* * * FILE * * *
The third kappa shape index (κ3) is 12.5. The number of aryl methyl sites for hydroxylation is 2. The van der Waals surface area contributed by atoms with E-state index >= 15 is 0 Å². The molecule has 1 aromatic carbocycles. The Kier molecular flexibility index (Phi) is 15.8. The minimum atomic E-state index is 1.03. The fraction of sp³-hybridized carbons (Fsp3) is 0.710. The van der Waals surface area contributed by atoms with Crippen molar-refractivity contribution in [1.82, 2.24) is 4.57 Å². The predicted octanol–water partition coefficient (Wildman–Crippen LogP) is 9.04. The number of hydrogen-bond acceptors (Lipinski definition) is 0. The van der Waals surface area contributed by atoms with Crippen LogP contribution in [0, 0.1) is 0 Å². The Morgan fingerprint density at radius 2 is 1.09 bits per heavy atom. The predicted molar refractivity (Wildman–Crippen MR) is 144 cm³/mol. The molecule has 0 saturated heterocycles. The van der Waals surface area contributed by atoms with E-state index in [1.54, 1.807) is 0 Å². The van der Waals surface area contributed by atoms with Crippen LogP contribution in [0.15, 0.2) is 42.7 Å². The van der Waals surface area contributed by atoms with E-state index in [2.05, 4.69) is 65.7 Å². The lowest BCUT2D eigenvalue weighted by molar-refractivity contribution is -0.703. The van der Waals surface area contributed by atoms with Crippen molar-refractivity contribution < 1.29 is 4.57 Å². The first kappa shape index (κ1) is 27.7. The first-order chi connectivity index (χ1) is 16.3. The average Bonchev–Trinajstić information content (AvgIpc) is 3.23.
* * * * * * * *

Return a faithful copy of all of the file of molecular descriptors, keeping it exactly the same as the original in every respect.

The third kappa shape index (κ3) is 12.5. The number of aryl methyl sites for hydroxylation is 2. The van der Waals surface area contributed by atoms with E-state index >= 15 is 0 Å². The molecule has 1 aromatic carbocycles. The Kier molecular flexibility index (Phi) is 15.8. The minimum atomic E-state index is 1.03. The fraction of sp³-hybridized carbons (Fsp3) is 0.710. The van der Waals surface area contributed by atoms with Crippen molar-refractivity contribution in [1.82, 2.24) is 4.57 Å². The predicted octanol–water partition coefficient (Wildman–Crippen LogP) is 9.04. The number of hydrogen-bond acceptors (Lipinski definition) is 0. The van der Waals surface area contributed by atoms with Crippen LogP contribution in [0, 0.1) is 0 Å². The Morgan fingerprint density at radius 2 is 1.09 bits per heavy atom. The predicted molar refractivity (Wildman–Crippen MR) is 144 cm³/mol. The molecule has 0 saturated heterocycles. The van der Waals surface area contributed by atoms with E-state index in [1.54, 1.807) is 0 Å². The van der Waals surface area contributed by atoms with Crippen LogP contribution in [0.15, 0.2) is 42.7 Å². The van der Waals surface area contributed by atoms with E-state index in [2.05, 4.69) is 65.7 Å². The lowest BCUT2D eigenvalue weighted by molar-refractivity contribution is -0.703. The van der Waals surface area contributed by atoms with Crippen molar-refractivity contribution < 1.29 is 4.57 Å². The first kappa shape index (κ1) is 27.7. The first-order chi connectivity index (χ1) is 16.3. The average Bonchev–Trinajstić information content (AvgIpc) is 3.23.